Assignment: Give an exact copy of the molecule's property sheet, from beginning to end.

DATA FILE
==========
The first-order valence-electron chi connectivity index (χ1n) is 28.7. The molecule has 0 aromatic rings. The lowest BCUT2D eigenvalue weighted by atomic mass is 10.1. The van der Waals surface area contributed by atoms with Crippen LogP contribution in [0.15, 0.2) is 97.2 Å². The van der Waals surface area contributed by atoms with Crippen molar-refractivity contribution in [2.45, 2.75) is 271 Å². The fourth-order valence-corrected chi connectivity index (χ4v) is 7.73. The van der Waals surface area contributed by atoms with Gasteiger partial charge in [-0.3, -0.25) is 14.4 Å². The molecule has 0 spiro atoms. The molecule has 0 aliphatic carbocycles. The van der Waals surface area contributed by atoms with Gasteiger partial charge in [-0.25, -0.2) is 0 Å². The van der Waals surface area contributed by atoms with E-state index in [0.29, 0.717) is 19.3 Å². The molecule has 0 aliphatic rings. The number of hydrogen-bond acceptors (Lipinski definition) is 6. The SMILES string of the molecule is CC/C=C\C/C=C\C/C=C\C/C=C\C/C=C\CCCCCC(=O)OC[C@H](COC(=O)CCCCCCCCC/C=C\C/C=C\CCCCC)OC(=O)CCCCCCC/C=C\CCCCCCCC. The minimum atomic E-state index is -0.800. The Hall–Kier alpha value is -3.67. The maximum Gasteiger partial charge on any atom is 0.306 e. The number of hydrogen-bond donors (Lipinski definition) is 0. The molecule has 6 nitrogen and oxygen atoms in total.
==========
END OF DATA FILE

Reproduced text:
The first-order valence-electron chi connectivity index (χ1n) is 28.7. The molecule has 0 aromatic rings. The lowest BCUT2D eigenvalue weighted by atomic mass is 10.1. The van der Waals surface area contributed by atoms with Crippen LogP contribution in [0.15, 0.2) is 97.2 Å². The van der Waals surface area contributed by atoms with Crippen molar-refractivity contribution in [2.45, 2.75) is 271 Å². The fourth-order valence-corrected chi connectivity index (χ4v) is 7.73. The van der Waals surface area contributed by atoms with Gasteiger partial charge in [-0.3, -0.25) is 14.4 Å². The molecule has 0 spiro atoms. The molecule has 0 aliphatic carbocycles. The van der Waals surface area contributed by atoms with Gasteiger partial charge in [-0.25, -0.2) is 0 Å². The van der Waals surface area contributed by atoms with E-state index in [0.29, 0.717) is 19.3 Å². The molecule has 0 aliphatic rings. The number of hydrogen-bond acceptors (Lipinski definition) is 6. The SMILES string of the molecule is CC/C=C\C/C=C\C/C=C\C/C=C\C/C=C\CCCCCC(=O)OC[C@H](COC(=O)CCCCCCCCC/C=C\C/C=C\CCCCC)OC(=O)CCCCCCC/C=C\CCCCCCCC. The minimum atomic E-state index is -0.800. The Hall–Kier alpha value is -3.67. The maximum Gasteiger partial charge on any atom is 0.306 e. The number of hydrogen-bond donors (Lipinski definition) is 0. The molecule has 6 nitrogen and oxygen atoms in total.